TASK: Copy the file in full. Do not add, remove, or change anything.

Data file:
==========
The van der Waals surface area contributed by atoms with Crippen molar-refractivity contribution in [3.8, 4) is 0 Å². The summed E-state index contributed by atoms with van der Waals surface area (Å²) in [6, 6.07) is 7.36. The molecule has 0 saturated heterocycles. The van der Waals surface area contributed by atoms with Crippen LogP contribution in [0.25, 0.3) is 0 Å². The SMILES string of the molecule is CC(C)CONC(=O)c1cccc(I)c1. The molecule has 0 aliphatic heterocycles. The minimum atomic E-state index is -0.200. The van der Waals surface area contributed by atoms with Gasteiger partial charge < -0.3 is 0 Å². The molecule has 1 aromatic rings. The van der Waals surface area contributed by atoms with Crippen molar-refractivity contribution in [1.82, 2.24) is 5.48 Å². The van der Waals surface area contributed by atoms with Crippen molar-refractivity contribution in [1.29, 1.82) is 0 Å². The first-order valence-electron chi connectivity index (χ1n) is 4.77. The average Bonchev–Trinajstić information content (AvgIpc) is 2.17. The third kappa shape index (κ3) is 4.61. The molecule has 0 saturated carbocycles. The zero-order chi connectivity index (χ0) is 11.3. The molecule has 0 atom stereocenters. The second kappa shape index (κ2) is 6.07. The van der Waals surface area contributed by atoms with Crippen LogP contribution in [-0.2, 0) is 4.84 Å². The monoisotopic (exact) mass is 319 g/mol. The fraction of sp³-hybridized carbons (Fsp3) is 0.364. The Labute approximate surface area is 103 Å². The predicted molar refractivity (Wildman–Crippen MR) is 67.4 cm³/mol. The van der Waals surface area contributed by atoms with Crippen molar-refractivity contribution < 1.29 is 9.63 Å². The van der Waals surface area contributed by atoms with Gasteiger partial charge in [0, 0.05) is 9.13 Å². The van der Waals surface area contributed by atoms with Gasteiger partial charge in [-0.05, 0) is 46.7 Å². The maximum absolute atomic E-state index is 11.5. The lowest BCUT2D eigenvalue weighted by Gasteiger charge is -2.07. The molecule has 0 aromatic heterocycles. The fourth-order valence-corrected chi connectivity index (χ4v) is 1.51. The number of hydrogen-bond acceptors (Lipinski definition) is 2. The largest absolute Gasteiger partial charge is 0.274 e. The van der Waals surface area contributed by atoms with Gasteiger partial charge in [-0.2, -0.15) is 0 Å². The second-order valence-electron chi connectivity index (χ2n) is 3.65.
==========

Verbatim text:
The van der Waals surface area contributed by atoms with Crippen molar-refractivity contribution in [3.8, 4) is 0 Å². The summed E-state index contributed by atoms with van der Waals surface area (Å²) in [6, 6.07) is 7.36. The molecule has 0 saturated heterocycles. The van der Waals surface area contributed by atoms with Crippen LogP contribution in [0.25, 0.3) is 0 Å². The SMILES string of the molecule is CC(C)CONC(=O)c1cccc(I)c1. The molecule has 0 aliphatic heterocycles. The minimum atomic E-state index is -0.200. The van der Waals surface area contributed by atoms with Gasteiger partial charge < -0.3 is 0 Å². The molecule has 1 aromatic rings. The van der Waals surface area contributed by atoms with Crippen molar-refractivity contribution in [1.82, 2.24) is 5.48 Å². The van der Waals surface area contributed by atoms with Crippen molar-refractivity contribution in [1.29, 1.82) is 0 Å². The first-order valence-electron chi connectivity index (χ1n) is 4.77. The average Bonchev–Trinajstić information content (AvgIpc) is 2.17. The third kappa shape index (κ3) is 4.61. The molecule has 0 saturated carbocycles. The zero-order chi connectivity index (χ0) is 11.3. The molecule has 0 atom stereocenters. The second kappa shape index (κ2) is 6.07. The van der Waals surface area contributed by atoms with Crippen LogP contribution in [-0.2, 0) is 4.84 Å². The monoisotopic (exact) mass is 319 g/mol. The fraction of sp³-hybridized carbons (Fsp3) is 0.364. The Labute approximate surface area is 103 Å². The predicted molar refractivity (Wildman–Crippen MR) is 67.4 cm³/mol. The van der Waals surface area contributed by atoms with Crippen molar-refractivity contribution < 1.29 is 9.63 Å². The van der Waals surface area contributed by atoms with Gasteiger partial charge in [0, 0.05) is 9.13 Å². The van der Waals surface area contributed by atoms with Gasteiger partial charge in [-0.05, 0) is 46.7 Å². The maximum absolute atomic E-state index is 11.5. The lowest BCUT2D eigenvalue weighted by Gasteiger charge is -2.07. The molecule has 0 aromatic heterocycles. The fourth-order valence-corrected chi connectivity index (χ4v) is 1.51. The number of hydrogen-bond acceptors (Lipinski definition) is 2. The largest absolute Gasteiger partial charge is 0.274 e. The van der Waals surface area contributed by atoms with Gasteiger partial charge in [-0.2, -0.15) is 0 Å². The second-order valence-electron chi connectivity index (χ2n) is 3.65.